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Imperialism | Colonial Policy


Deutscher Kolonial-Atlas mit Jahrbuch (Atlas German Colonies, with Yearbook), edited by the German Colonial Society, 1918, General Matters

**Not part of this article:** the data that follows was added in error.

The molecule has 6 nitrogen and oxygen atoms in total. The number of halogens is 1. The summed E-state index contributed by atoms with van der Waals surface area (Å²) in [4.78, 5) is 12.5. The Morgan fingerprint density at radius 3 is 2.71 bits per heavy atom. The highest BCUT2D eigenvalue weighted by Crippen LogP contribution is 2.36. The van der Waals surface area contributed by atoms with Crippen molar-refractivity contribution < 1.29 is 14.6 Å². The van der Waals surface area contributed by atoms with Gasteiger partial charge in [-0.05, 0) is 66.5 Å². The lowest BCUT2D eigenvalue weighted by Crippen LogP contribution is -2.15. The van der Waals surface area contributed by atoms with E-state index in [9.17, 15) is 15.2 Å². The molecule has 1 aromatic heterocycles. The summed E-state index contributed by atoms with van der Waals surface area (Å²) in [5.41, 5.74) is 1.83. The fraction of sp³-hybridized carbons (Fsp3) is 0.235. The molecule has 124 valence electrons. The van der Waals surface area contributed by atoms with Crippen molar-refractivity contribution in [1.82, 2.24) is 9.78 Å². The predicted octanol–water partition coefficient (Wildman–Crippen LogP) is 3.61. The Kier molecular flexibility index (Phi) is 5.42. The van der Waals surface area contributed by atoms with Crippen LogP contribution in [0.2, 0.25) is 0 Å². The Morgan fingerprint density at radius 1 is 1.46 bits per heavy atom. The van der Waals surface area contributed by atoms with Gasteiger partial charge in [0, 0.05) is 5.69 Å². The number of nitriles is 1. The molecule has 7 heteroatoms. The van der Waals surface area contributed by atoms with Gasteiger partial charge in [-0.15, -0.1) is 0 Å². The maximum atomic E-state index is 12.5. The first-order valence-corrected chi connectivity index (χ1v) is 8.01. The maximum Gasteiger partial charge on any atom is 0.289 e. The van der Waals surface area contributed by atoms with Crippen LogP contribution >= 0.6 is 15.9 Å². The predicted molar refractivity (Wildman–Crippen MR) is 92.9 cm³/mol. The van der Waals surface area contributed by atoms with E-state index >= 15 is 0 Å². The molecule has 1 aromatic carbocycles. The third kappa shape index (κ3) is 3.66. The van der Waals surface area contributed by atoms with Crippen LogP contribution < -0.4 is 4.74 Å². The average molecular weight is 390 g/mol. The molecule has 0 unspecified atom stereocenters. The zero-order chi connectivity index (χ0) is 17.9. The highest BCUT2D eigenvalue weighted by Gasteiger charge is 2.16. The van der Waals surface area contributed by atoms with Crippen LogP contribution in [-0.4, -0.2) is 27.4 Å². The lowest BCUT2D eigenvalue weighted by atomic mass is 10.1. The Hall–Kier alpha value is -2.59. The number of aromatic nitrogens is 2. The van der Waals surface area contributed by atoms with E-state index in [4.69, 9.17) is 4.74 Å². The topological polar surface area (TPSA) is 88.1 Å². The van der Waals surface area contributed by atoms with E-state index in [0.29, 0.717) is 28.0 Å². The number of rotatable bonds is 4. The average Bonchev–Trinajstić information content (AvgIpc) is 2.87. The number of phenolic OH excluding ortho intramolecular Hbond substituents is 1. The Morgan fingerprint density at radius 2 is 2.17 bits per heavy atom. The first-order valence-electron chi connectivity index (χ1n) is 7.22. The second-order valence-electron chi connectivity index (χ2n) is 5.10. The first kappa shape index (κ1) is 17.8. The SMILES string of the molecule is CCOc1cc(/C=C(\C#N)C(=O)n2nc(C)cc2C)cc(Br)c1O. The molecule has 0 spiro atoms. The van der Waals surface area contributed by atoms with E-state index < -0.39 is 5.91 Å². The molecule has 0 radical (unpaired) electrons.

General Matters